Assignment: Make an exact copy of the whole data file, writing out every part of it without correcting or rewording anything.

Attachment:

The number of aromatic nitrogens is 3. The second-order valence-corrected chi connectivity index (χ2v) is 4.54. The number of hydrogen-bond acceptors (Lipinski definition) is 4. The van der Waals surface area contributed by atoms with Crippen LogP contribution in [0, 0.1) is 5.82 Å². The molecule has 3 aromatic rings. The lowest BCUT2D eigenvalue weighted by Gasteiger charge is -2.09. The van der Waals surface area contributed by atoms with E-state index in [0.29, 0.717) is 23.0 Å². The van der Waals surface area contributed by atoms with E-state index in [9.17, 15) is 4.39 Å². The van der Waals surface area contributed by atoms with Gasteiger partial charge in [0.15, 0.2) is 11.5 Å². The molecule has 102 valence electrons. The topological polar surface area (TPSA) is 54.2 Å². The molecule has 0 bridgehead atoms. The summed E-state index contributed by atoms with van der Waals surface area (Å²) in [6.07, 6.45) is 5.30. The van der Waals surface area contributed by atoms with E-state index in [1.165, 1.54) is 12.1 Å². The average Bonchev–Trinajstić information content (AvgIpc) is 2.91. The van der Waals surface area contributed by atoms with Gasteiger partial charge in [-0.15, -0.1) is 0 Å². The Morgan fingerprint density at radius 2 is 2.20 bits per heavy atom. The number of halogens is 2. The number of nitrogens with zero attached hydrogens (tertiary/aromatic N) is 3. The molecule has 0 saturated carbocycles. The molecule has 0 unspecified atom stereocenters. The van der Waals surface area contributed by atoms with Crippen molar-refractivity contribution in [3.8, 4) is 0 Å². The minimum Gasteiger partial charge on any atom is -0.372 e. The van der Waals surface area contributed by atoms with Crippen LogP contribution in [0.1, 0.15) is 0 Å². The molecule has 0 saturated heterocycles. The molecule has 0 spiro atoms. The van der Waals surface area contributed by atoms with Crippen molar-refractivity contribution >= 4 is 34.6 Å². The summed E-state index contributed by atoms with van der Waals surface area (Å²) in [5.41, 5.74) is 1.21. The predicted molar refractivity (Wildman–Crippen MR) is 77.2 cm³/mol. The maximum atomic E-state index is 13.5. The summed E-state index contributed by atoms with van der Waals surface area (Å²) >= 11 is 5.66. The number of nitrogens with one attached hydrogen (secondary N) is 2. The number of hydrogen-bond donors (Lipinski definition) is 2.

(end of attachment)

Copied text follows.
The number of aromatic nitrogens is 3. The second-order valence-corrected chi connectivity index (χ2v) is 4.54. The number of hydrogen-bond acceptors (Lipinski definition) is 4. The van der Waals surface area contributed by atoms with Crippen LogP contribution in [0, 0.1) is 5.82 Å². The molecule has 3 aromatic rings. The lowest BCUT2D eigenvalue weighted by Gasteiger charge is -2.09. The van der Waals surface area contributed by atoms with E-state index in [0.29, 0.717) is 23.0 Å². The van der Waals surface area contributed by atoms with E-state index in [9.17, 15) is 4.39 Å². The van der Waals surface area contributed by atoms with Gasteiger partial charge in [0.15, 0.2) is 11.5 Å². The molecule has 102 valence electrons. The topological polar surface area (TPSA) is 54.2 Å². The molecule has 0 bridgehead atoms. The summed E-state index contributed by atoms with van der Waals surface area (Å²) in [6.07, 6.45) is 5.30. The van der Waals surface area contributed by atoms with E-state index in [1.165, 1.54) is 12.1 Å². The average Bonchev–Trinajstić information content (AvgIpc) is 2.91. The van der Waals surface area contributed by atoms with Gasteiger partial charge in [-0.15, -0.1) is 0 Å². The Morgan fingerprint density at radius 2 is 2.20 bits per heavy atom. The number of halogens is 2. The number of nitrogens with zero attached hydrogens (tertiary/aromatic N) is 3. The molecule has 0 saturated carbocycles. The molecule has 0 unspecified atom stereocenters. The van der Waals surface area contributed by atoms with Crippen molar-refractivity contribution in [3.8, 4) is 0 Å². The minimum Gasteiger partial charge on any atom is -0.372 e. The van der Waals surface area contributed by atoms with Crippen LogP contribution in [0.1, 0.15) is 0 Å². The molecule has 0 saturated heterocycles. The molecule has 0 spiro atoms. The van der Waals surface area contributed by atoms with Crippen molar-refractivity contribution >= 4 is 34.6 Å². The summed E-state index contributed by atoms with van der Waals surface area (Å²) in [5.41, 5.74) is 1.21. The predicted molar refractivity (Wildman–Crippen MR) is 77.2 cm³/mol. The maximum atomic E-state index is 13.5. The summed E-state index contributed by atoms with van der Waals surface area (Å²) >= 11 is 5.66. The number of nitrogens with one attached hydrogen (secondary N) is 2. The number of hydrogen-bond donors (Lipinski definition) is 2.